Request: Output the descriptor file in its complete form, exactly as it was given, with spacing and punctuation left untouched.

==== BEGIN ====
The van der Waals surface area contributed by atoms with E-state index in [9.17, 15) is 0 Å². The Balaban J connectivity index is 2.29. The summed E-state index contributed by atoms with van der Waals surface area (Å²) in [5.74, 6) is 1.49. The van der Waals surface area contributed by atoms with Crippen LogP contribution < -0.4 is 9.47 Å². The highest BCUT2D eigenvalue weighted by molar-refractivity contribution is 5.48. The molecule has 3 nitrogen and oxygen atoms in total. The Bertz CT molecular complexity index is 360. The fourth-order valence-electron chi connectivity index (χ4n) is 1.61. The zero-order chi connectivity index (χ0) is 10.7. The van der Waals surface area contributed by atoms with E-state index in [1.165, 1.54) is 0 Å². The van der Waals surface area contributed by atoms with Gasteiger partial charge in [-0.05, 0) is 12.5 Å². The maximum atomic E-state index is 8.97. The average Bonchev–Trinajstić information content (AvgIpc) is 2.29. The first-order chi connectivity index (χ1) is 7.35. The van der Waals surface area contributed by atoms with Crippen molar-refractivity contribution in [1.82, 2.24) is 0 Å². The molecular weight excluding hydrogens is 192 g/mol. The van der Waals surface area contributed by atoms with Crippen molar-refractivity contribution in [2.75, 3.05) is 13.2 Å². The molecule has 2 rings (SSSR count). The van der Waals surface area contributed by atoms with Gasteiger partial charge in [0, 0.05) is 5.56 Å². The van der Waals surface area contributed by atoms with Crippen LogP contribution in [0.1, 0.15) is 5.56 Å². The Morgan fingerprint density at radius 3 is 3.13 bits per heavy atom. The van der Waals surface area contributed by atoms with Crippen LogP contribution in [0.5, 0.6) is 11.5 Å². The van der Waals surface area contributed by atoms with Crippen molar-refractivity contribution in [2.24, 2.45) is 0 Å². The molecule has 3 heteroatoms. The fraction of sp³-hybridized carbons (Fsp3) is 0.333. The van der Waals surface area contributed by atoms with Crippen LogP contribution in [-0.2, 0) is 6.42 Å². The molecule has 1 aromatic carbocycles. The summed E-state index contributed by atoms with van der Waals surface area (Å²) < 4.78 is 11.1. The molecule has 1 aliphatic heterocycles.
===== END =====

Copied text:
The van der Waals surface area contributed by atoms with E-state index in [9.17, 15) is 0 Å². The Balaban J connectivity index is 2.29. The summed E-state index contributed by atoms with van der Waals surface area (Å²) in [5.74, 6) is 1.49. The van der Waals surface area contributed by atoms with Crippen LogP contribution < -0.4 is 9.47 Å². The highest BCUT2D eigenvalue weighted by molar-refractivity contribution is 5.48. The molecule has 3 nitrogen and oxygen atoms in total. The Bertz CT molecular complexity index is 360. The fourth-order valence-electron chi connectivity index (χ4n) is 1.61. The zero-order chi connectivity index (χ0) is 10.7. The van der Waals surface area contributed by atoms with E-state index in [1.165, 1.54) is 0 Å². The van der Waals surface area contributed by atoms with Gasteiger partial charge in [-0.05, 0) is 12.5 Å². The maximum atomic E-state index is 8.97. The average Bonchev–Trinajstić information content (AvgIpc) is 2.29. The first-order chi connectivity index (χ1) is 7.35. The van der Waals surface area contributed by atoms with Crippen molar-refractivity contribution in [1.82, 2.24) is 0 Å². The molecular weight excluding hydrogens is 192 g/mol. The van der Waals surface area contributed by atoms with Crippen molar-refractivity contribution in [2.75, 3.05) is 13.2 Å². The molecule has 2 rings (SSSR count). The van der Waals surface area contributed by atoms with Gasteiger partial charge in [0, 0.05) is 5.56 Å². The van der Waals surface area contributed by atoms with Crippen LogP contribution in [0.1, 0.15) is 5.56 Å². The Morgan fingerprint density at radius 3 is 3.13 bits per heavy atom. The van der Waals surface area contributed by atoms with Crippen LogP contribution in [0.5, 0.6) is 11.5 Å². The van der Waals surface area contributed by atoms with Crippen molar-refractivity contribution in [2.24, 2.45) is 0 Å². The molecule has 3 heteroatoms. The fraction of sp³-hybridized carbons (Fsp3) is 0.333. The van der Waals surface area contributed by atoms with Crippen LogP contribution in [-0.2, 0) is 6.42 Å². The molecule has 1 aromatic carbocycles. The summed E-state index contributed by atoms with van der Waals surface area (Å²) < 4.78 is 11.1. The molecule has 1 aliphatic heterocycles.